National Environmental Health Association Position on Global Climate Change
One of NEHA's responsibilities is to speak up on issues of concern to our members, and one way of doing this involves adopting positions. At NEHA's 1997 Annual Educational Conference in Washington, D.C., the council of delegates, upon the recommendation of the board of directors, voted to officially adopt a position on global climate change.
Although it has been four years since NEHA's position on global climate change was adopted and published in the Journal, we are republishing it in this issue. We believe recent developments in international and environmental policy have rejuvenated the public's need for (and interest in) credible information about the subject.
As always, by publishing NEHA's positions in your Journal, we are striving to keep you informed about where we stand as your association on issues critical to environmental health.
Adopted July 2, 1997
Background and General Discussion
The impact of greenhouse gas emissions on both human beings and the global climate has been greatly debated in recent years (1). According to the United Nations Intergovernmental Panel on Climate Change (IPCC), there has been a documented increase in global temperature measurements of 0.3[degrees] to 0.6[degrees]C over the last century (2). Further, a recent report from the National Research Council underscores the importance of anthropogenic (man-made) aerosols as agents of climate change (3, 4).
The National Environmental Health Association (NEHA) supports the precept that anthropogenic sources, specifically greenhouse gases, are responsible for a significant portion of the measured change in global climate. Further, NEHA supports the concept of an association between global warming and an increased risk to public health. Reducing the amount of greenhouse gases released into the atmosphere will benefit human health. This position paper reviews current information on the status of global climate change with particular emphasis on the implications for environmental and public health. It is intended to be used as a basis from which environmental and public health practitioners and colleagues in related fields can initiate discussions with policy makers at all levels--local, state, national, and worldwide.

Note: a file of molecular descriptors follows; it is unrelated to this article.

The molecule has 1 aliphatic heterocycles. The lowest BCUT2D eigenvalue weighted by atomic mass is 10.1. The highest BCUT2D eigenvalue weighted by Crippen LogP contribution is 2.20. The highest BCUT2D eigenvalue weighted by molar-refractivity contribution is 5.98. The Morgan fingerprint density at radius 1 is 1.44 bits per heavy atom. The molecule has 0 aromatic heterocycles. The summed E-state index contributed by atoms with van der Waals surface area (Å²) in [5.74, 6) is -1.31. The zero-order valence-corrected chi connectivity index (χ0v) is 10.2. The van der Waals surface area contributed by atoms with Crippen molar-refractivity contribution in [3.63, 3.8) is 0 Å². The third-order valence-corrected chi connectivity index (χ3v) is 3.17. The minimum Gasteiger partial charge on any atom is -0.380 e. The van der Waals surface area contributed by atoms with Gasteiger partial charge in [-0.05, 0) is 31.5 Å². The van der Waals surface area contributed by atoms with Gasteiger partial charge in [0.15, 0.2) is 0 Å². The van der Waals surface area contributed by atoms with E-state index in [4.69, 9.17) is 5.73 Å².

Currently, global temperatures are projected to increase by 1.0[degrees] to 4.5[degrees]C during the next century, primarily because of a projected doubling of greenhouse gas levels (5-8). According to Patz et al., global climate change could have both direct and indirect effects on human health (9). Severe heat waves could cause an increase in morbidity and mortality, as in the over 500 heat-related deaths seen over the course of a few days in Chicago during the summer of 1995 (10-12). Additionally, ozone, a photochemical pollutant, is typically created under conditions of hot temperatures and stagnant air containing nitrogen oxides. Currently more than 51 million Americans live in areas where ozone levels exceed the U.S. Environmental Protection Agency's (U.S. EPA's) standard of 0.12 parts per million .
As noted by several researchers, climate change is partly responsible for the recent resurgence and re-emergence of some diseases, especially vectorborne diseases [14-17]. Warmer temperatures and changes in rainfall have created ideal conditions for vectors and the pathogens to survive in some areas that were previously inhospitable to them. As an example, tropical and subtropical areas that favor malaria-transmitting mosquitoes would expand, leading to an additional 50 to 80 million cases of malaria each year by the end of the next century [18,19].
Global climate change may also be a threat to agriculture, particularly as a result of a drop in monsoonal rains available [20,21]. Aerosols formed from sulfur compounds, along with greenhouse gases, have been projected to combine with the current greenhouse effect to cause a seven to 14 percent drop in monsoon rainfall over India and parts of China by the middle of the next century, which is considered to be a significant threat to agriculture . …